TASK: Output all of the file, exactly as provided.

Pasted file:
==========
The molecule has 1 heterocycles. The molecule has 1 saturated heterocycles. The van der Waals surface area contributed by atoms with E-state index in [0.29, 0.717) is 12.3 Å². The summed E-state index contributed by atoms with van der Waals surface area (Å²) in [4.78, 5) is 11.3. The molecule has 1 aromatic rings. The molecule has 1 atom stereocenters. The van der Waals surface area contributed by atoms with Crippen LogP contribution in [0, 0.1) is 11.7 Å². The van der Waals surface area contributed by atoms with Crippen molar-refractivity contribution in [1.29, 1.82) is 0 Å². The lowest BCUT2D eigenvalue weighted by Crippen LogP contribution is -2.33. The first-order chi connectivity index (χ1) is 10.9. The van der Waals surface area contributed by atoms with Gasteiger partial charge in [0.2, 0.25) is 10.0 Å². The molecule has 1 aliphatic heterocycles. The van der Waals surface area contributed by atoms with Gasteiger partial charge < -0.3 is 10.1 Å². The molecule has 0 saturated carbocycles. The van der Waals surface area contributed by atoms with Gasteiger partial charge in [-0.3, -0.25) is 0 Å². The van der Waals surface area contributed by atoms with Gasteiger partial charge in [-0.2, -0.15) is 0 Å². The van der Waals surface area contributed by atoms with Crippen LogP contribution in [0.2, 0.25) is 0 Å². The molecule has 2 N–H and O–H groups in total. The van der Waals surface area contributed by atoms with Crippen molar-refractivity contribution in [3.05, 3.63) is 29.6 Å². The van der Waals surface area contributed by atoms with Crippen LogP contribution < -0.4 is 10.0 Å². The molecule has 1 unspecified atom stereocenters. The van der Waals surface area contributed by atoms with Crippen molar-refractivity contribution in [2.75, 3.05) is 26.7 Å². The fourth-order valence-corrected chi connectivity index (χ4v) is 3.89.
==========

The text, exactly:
The molecule has 1 heterocycles. The molecule has 1 saturated heterocycles. The van der Waals surface area contributed by atoms with E-state index in [0.29, 0.717) is 12.3 Å². The summed E-state index contributed by atoms with van der Waals surface area (Å²) in [4.78, 5) is 11.3. The molecule has 1 aromatic rings. The molecule has 1 atom stereocenters. The van der Waals surface area contributed by atoms with Crippen LogP contribution in [0, 0.1) is 11.7 Å². The van der Waals surface area contributed by atoms with Crippen molar-refractivity contribution in [1.29, 1.82) is 0 Å². The lowest BCUT2D eigenvalue weighted by Crippen LogP contribution is -2.33. The first-order chi connectivity index (χ1) is 10.9. The van der Waals surface area contributed by atoms with Gasteiger partial charge in [0.2, 0.25) is 10.0 Å². The molecule has 1 aliphatic heterocycles. The van der Waals surface area contributed by atoms with Gasteiger partial charge < -0.3 is 10.1 Å². The molecule has 0 saturated carbocycles. The van der Waals surface area contributed by atoms with Gasteiger partial charge in [-0.3, -0.25) is 0 Å². The van der Waals surface area contributed by atoms with Gasteiger partial charge in [-0.2, -0.15) is 0 Å². The van der Waals surface area contributed by atoms with Crippen LogP contribution in [0.2, 0.25) is 0 Å². The molecule has 2 N–H and O–H groups in total. The van der Waals surface area contributed by atoms with Crippen molar-refractivity contribution in [3.05, 3.63) is 29.6 Å². The van der Waals surface area contributed by atoms with Crippen LogP contribution < -0.4 is 10.0 Å². The molecule has 1 unspecified atom stereocenters. The van der Waals surface area contributed by atoms with Crippen molar-refractivity contribution in [2.75, 3.05) is 26.7 Å². The fourth-order valence-corrected chi connectivity index (χ4v) is 3.89.